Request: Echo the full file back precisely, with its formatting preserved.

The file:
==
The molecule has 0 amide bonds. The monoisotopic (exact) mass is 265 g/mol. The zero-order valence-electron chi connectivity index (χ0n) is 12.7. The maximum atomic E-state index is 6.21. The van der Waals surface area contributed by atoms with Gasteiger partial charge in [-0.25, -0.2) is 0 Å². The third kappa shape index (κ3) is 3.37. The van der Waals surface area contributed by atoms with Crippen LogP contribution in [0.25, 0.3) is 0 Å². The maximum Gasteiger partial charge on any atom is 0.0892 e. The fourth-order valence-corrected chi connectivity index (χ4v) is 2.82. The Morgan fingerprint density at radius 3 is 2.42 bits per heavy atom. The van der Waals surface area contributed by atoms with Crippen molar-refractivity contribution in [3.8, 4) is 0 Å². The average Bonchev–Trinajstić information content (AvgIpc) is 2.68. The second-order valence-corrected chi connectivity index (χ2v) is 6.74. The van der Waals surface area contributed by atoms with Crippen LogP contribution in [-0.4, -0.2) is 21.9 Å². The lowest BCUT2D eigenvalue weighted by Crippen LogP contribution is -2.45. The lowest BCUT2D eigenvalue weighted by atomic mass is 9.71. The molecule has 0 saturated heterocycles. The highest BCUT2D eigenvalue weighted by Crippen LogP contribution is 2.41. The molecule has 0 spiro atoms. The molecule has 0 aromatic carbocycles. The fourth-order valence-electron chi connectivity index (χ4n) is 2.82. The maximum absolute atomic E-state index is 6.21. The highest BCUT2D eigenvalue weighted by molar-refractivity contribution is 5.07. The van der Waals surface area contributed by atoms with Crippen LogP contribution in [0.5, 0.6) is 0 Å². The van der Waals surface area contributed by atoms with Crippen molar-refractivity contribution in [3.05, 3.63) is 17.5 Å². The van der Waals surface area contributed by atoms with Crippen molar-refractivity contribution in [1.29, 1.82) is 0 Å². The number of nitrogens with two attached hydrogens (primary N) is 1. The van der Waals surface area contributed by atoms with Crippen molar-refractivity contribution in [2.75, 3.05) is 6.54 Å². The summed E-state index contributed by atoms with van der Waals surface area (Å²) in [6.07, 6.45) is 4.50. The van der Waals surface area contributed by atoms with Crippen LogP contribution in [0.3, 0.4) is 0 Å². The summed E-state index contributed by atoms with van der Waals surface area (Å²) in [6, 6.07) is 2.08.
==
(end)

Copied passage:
The molecule has 0 amide bonds. The monoisotopic (exact) mass is 265 g/mol. The zero-order valence-electron chi connectivity index (χ0n) is 12.7. The maximum atomic E-state index is 6.21. The van der Waals surface area contributed by atoms with Gasteiger partial charge in [-0.25, -0.2) is 0 Å². The third kappa shape index (κ3) is 3.37. The van der Waals surface area contributed by atoms with Crippen LogP contribution in [0.25, 0.3) is 0 Å². The maximum Gasteiger partial charge on any atom is 0.0892 e. The fourth-order valence-corrected chi connectivity index (χ4v) is 2.82. The Morgan fingerprint density at radius 3 is 2.42 bits per heavy atom. The van der Waals surface area contributed by atoms with Crippen molar-refractivity contribution in [3.8, 4) is 0 Å². The average Bonchev–Trinajstić information content (AvgIpc) is 2.68. The second-order valence-corrected chi connectivity index (χ2v) is 6.74. The van der Waals surface area contributed by atoms with Crippen LogP contribution in [-0.4, -0.2) is 21.9 Å². The lowest BCUT2D eigenvalue weighted by Crippen LogP contribution is -2.45. The lowest BCUT2D eigenvalue weighted by atomic mass is 9.71. The molecule has 0 saturated heterocycles. The highest BCUT2D eigenvalue weighted by Crippen LogP contribution is 2.41. The molecule has 0 spiro atoms. The molecule has 0 aromatic carbocycles. The fourth-order valence-electron chi connectivity index (χ4n) is 2.82. The maximum absolute atomic E-state index is 6.21. The highest BCUT2D eigenvalue weighted by molar-refractivity contribution is 5.07. The van der Waals surface area contributed by atoms with Crippen LogP contribution in [0.5, 0.6) is 0 Å². The van der Waals surface area contributed by atoms with Crippen molar-refractivity contribution in [3.05, 3.63) is 17.5 Å². The van der Waals surface area contributed by atoms with Crippen molar-refractivity contribution in [1.29, 1.82) is 0 Å². The number of nitrogens with two attached hydrogens (primary N) is 1. The van der Waals surface area contributed by atoms with Crippen molar-refractivity contribution in [2.75, 3.05) is 6.54 Å². The summed E-state index contributed by atoms with van der Waals surface area (Å²) in [6.07, 6.45) is 4.50. The van der Waals surface area contributed by atoms with Crippen LogP contribution in [0.3, 0.4) is 0 Å². The summed E-state index contributed by atoms with van der Waals surface area (Å²) in [6, 6.07) is 2.08.